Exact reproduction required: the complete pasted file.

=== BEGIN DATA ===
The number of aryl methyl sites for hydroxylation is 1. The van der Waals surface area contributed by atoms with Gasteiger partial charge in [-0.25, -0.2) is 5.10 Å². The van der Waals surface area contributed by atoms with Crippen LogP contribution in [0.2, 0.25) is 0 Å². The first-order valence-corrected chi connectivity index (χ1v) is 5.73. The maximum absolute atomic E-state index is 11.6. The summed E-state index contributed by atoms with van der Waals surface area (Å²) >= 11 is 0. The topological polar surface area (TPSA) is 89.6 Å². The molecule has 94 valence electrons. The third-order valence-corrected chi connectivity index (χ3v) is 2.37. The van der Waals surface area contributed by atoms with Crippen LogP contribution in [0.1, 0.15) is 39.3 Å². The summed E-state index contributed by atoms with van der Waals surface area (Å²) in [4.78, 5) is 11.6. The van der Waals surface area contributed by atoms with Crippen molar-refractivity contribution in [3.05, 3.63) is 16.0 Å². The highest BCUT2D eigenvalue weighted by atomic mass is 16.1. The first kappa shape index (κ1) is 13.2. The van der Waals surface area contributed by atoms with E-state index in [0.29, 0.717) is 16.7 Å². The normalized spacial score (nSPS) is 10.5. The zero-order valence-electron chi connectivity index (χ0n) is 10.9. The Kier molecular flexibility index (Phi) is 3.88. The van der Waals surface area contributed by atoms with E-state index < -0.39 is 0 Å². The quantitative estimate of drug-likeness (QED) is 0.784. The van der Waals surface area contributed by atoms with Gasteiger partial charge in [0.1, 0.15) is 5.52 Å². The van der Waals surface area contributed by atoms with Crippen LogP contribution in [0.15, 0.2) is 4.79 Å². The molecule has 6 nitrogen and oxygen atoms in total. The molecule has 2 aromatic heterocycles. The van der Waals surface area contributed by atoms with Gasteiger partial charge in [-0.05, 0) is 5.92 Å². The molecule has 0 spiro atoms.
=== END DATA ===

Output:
The number of aryl methyl sites for hydroxylation is 1. The van der Waals surface area contributed by atoms with Gasteiger partial charge in [-0.25, -0.2) is 5.10 Å². The van der Waals surface area contributed by atoms with Crippen LogP contribution in [0.2, 0.25) is 0 Å². The first-order valence-corrected chi connectivity index (χ1v) is 5.73. The maximum absolute atomic E-state index is 11.6. The summed E-state index contributed by atoms with van der Waals surface area (Å²) >= 11 is 0. The topological polar surface area (TPSA) is 89.6 Å². The molecule has 94 valence electrons. The third-order valence-corrected chi connectivity index (χ3v) is 2.37. The van der Waals surface area contributed by atoms with Crippen LogP contribution in [0.1, 0.15) is 39.3 Å². The summed E-state index contributed by atoms with van der Waals surface area (Å²) in [4.78, 5) is 11.6. The van der Waals surface area contributed by atoms with Crippen molar-refractivity contribution in [3.05, 3.63) is 16.0 Å². The highest BCUT2D eigenvalue weighted by atomic mass is 16.1. The first kappa shape index (κ1) is 13.2. The van der Waals surface area contributed by atoms with E-state index in [0.29, 0.717) is 16.7 Å². The normalized spacial score (nSPS) is 10.5. The zero-order valence-electron chi connectivity index (χ0n) is 10.9. The Kier molecular flexibility index (Phi) is 3.88. The van der Waals surface area contributed by atoms with E-state index < -0.39 is 0 Å². The quantitative estimate of drug-likeness (QED) is 0.784. The van der Waals surface area contributed by atoms with Gasteiger partial charge in [0.1, 0.15) is 5.52 Å². The van der Waals surface area contributed by atoms with Crippen LogP contribution in [0.15, 0.2) is 4.79 Å². The molecule has 6 nitrogen and oxygen atoms in total. The molecule has 2 aromatic heterocycles. The van der Waals surface area contributed by atoms with Gasteiger partial charge in [-0.05, 0) is 5.92 Å². The molecule has 0 spiro atoms.